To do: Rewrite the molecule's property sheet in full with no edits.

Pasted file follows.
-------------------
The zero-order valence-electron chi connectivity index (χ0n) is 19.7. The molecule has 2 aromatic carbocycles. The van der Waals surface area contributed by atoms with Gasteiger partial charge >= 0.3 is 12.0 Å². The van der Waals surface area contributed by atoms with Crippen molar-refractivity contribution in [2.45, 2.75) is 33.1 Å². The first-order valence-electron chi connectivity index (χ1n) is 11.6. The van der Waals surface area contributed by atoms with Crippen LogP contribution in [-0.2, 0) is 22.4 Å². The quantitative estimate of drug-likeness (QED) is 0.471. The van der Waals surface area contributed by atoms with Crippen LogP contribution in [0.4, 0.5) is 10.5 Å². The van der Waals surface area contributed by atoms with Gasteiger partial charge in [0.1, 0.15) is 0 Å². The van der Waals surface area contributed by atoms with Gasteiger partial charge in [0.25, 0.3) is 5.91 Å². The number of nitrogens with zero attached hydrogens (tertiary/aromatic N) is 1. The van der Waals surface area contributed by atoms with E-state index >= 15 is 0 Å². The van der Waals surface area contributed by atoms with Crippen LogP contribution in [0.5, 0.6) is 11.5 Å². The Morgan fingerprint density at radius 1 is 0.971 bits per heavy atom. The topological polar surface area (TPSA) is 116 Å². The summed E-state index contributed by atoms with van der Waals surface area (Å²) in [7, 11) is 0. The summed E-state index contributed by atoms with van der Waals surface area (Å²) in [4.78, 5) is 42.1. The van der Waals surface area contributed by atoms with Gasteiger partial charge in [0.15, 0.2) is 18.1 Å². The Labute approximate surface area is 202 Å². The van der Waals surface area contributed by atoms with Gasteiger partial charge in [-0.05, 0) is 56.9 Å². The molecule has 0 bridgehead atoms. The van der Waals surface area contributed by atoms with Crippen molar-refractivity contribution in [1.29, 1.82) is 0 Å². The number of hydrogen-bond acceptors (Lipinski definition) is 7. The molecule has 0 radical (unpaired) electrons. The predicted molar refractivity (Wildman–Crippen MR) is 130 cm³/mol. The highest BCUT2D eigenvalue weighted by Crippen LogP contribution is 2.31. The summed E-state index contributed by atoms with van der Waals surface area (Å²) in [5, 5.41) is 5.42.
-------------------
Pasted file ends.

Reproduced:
The zero-order valence-electron chi connectivity index (χ0n) is 19.7. The molecule has 2 aromatic carbocycles. The van der Waals surface area contributed by atoms with Gasteiger partial charge >= 0.3 is 12.0 Å². The van der Waals surface area contributed by atoms with Crippen molar-refractivity contribution in [2.45, 2.75) is 33.1 Å². The first-order valence-electron chi connectivity index (χ1n) is 11.6. The van der Waals surface area contributed by atoms with Crippen LogP contribution in [-0.2, 0) is 22.4 Å². The quantitative estimate of drug-likeness (QED) is 0.471. The van der Waals surface area contributed by atoms with Crippen LogP contribution in [0.4, 0.5) is 10.5 Å². The van der Waals surface area contributed by atoms with Gasteiger partial charge in [0.1, 0.15) is 0 Å². The van der Waals surface area contributed by atoms with Gasteiger partial charge in [0.25, 0.3) is 5.91 Å². The number of nitrogens with zero attached hydrogens (tertiary/aromatic N) is 1. The van der Waals surface area contributed by atoms with E-state index >= 15 is 0 Å². The van der Waals surface area contributed by atoms with Crippen LogP contribution in [0.5, 0.6) is 11.5 Å². The Morgan fingerprint density at radius 1 is 0.971 bits per heavy atom. The topological polar surface area (TPSA) is 116 Å². The summed E-state index contributed by atoms with van der Waals surface area (Å²) in [7, 11) is 0. The summed E-state index contributed by atoms with van der Waals surface area (Å²) in [4.78, 5) is 42.1. The van der Waals surface area contributed by atoms with Gasteiger partial charge in [0.15, 0.2) is 18.1 Å². The Labute approximate surface area is 202 Å². The van der Waals surface area contributed by atoms with Gasteiger partial charge in [-0.05, 0) is 56.9 Å². The molecule has 0 bridgehead atoms. The van der Waals surface area contributed by atoms with Crippen molar-refractivity contribution in [1.29, 1.82) is 0 Å². The number of hydrogen-bond acceptors (Lipinski definition) is 7. The molecule has 0 radical (unpaired) electrons. The predicted molar refractivity (Wildman–Crippen MR) is 130 cm³/mol. The highest BCUT2D eigenvalue weighted by Crippen LogP contribution is 2.31. The summed E-state index contributed by atoms with van der Waals surface area (Å²) in [5, 5.41) is 5.42.